The ambition for a new and evolved model of reassurance policing include; the effective issuance and management of Out of Court Disposals (OoCDs), reducing re-offending through Integrated Offender Management (IOM); and management of bail conditions and Youth Offending services. These all rely on enabling the diversion of at-risk offenders through managed partnership intervention, whilst supporting victims.

Police forces can deliver new ways of working by adopting the pioneering digital platform-based approach to reassurance policing developed by Make Time Count, a social enterprise developing a new and reimagined approach for the challenges outlined above. This approach is supported by Accenture, a global technology and advisory organisation with a proven capability to implement and integrate solutions into complex environments and with extensive public safety industry expertise.

Together, Accenture and Make Time Count are working to deliver this new platform approach, focused on multi-agency collaboration to support and resolve several use cases. By providing a digital approach to reassurance policing, a successful implementation at scale could save over £900m² annually as well as a significant reduction in the number of offenders and victims. This builds on work conducted with His Majesty’s Prison and Probation Services and the Cambridge Centre for Evidence-Based Policing acting as our data analytics partner.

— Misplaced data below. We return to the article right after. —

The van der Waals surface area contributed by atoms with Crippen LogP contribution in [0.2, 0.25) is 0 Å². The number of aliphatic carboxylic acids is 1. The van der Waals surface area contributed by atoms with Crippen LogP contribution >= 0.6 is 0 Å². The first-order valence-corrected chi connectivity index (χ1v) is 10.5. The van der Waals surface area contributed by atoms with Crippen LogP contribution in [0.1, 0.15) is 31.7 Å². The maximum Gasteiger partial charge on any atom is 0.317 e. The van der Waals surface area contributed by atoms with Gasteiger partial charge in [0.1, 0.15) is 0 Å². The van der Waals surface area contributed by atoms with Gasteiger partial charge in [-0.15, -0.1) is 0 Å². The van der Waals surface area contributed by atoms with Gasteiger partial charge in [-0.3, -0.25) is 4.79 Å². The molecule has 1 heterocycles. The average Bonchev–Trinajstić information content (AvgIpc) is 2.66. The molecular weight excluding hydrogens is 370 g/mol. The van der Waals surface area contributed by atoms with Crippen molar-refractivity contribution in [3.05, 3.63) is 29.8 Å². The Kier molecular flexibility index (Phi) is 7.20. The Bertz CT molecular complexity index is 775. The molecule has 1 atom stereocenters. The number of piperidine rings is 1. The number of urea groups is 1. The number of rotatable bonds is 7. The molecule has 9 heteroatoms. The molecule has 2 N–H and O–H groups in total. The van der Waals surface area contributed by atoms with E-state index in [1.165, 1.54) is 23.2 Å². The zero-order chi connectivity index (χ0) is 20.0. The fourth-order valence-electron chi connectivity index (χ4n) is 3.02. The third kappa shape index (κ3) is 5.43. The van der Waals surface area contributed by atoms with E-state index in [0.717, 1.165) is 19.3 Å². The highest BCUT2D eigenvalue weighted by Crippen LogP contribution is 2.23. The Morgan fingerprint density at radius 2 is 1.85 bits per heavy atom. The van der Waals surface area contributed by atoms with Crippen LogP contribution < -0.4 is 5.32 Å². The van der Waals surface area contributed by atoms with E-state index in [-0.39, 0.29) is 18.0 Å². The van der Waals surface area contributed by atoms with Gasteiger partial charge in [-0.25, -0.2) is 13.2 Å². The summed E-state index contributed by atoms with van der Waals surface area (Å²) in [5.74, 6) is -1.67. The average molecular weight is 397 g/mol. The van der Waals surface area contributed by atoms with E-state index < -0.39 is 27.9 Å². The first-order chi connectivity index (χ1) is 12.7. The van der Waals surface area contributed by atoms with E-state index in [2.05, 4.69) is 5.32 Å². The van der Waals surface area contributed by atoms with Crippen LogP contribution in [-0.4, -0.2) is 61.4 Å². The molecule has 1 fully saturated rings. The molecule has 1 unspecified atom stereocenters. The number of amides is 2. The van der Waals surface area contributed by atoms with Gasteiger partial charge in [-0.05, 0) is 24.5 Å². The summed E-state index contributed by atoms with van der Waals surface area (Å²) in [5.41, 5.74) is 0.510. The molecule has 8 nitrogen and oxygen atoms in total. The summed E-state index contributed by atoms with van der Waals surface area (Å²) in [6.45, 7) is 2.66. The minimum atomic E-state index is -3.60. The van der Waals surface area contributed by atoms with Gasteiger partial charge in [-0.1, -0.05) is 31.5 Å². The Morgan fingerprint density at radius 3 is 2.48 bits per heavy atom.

Reassurance Policing

Historic and current challenges

Reassurance policing, which developed from community-based policing methodologies, was designed to address the perpetual challenge that the public perceives crime rising, despite it falling annually, and to address fear of crime in local communities.

The National Reassurance Policing Programme (NRPP) in 2003 developed a recognisable, accessible, and current police service, focusing on public reassurance and tackling crime whilst acknowledging the intrinsic link between them. This policing model faced the headwinds of austerity as the cost of delivering headcount within reduced budgets became a growing challenge. A lack of significant measures of reassurance outcomes, as well as digital tools to manage interventions and demonstrate the important actions being undertaken by staff and partners undermined both the ongoing justification of this model and its legitimacy.

In the past, police forces lacked access to a comprehensive community of service providers involved in offender rehabilitation. This was compounded by a lack of capacity and data to monitor and analyse offender profiles, characteristics and needs and determine the required services to support desistance and keep people safe. There is also a lack of sufficient ongoing insight to identify evidence-based interventions that meet strategic needs, ensure consistent delivery of rehabilitation services, and enable case recording.

Reassurance policing has a significant role to play in maintaining trust and confidence in state agencies and to promote the feeling of safety in communities. Several police leaders have declared their intention to reinvigorate this policing model, delivered through community-based officers and Police Community Support Officers (PCSOs) working in partnership with third parties, to improve trust and confidence, reduce the perception of risk and restore the level of policing by consent from communities. It is apparent that new tools and technology are needed.